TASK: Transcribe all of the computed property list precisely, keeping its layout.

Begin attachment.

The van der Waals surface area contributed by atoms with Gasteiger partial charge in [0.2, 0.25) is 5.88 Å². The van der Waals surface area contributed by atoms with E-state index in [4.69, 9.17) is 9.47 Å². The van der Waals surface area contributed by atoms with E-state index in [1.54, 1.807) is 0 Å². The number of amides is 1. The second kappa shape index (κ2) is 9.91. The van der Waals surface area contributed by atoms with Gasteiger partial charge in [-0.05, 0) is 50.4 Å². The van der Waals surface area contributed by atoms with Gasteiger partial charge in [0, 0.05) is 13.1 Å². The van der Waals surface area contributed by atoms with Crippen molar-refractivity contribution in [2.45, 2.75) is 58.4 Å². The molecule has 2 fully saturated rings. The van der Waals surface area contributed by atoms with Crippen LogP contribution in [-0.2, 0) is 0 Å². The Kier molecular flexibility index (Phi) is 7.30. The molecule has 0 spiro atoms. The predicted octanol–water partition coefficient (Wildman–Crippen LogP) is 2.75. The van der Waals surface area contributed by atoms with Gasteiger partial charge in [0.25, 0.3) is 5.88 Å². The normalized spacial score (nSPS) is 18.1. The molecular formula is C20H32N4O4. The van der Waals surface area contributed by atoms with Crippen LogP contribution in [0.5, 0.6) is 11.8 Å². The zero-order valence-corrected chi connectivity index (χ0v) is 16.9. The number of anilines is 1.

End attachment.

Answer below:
The van der Waals surface area contributed by atoms with Gasteiger partial charge in [0.2, 0.25) is 5.88 Å². The van der Waals surface area contributed by atoms with E-state index in [4.69, 9.17) is 9.47 Å². The van der Waals surface area contributed by atoms with E-state index in [1.54, 1.807) is 0 Å². The number of amides is 1. The second kappa shape index (κ2) is 9.91. The van der Waals surface area contributed by atoms with Gasteiger partial charge in [-0.05, 0) is 50.4 Å². The van der Waals surface area contributed by atoms with Gasteiger partial charge in [0, 0.05) is 13.1 Å². The van der Waals surface area contributed by atoms with Crippen molar-refractivity contribution in [2.45, 2.75) is 58.4 Å². The molecule has 2 fully saturated rings. The van der Waals surface area contributed by atoms with Crippen LogP contribution in [-0.2, 0) is 0 Å². The Kier molecular flexibility index (Phi) is 7.30. The molecule has 0 spiro atoms. The predicted octanol–water partition coefficient (Wildman–Crippen LogP) is 2.75. The van der Waals surface area contributed by atoms with Gasteiger partial charge in [0.25, 0.3) is 5.88 Å². The normalized spacial score (nSPS) is 18.1. The molecular formula is C20H32N4O4. The van der Waals surface area contributed by atoms with Crippen LogP contribution in [0.5, 0.6) is 11.8 Å². The zero-order valence-corrected chi connectivity index (χ0v) is 16.9. The number of anilines is 1.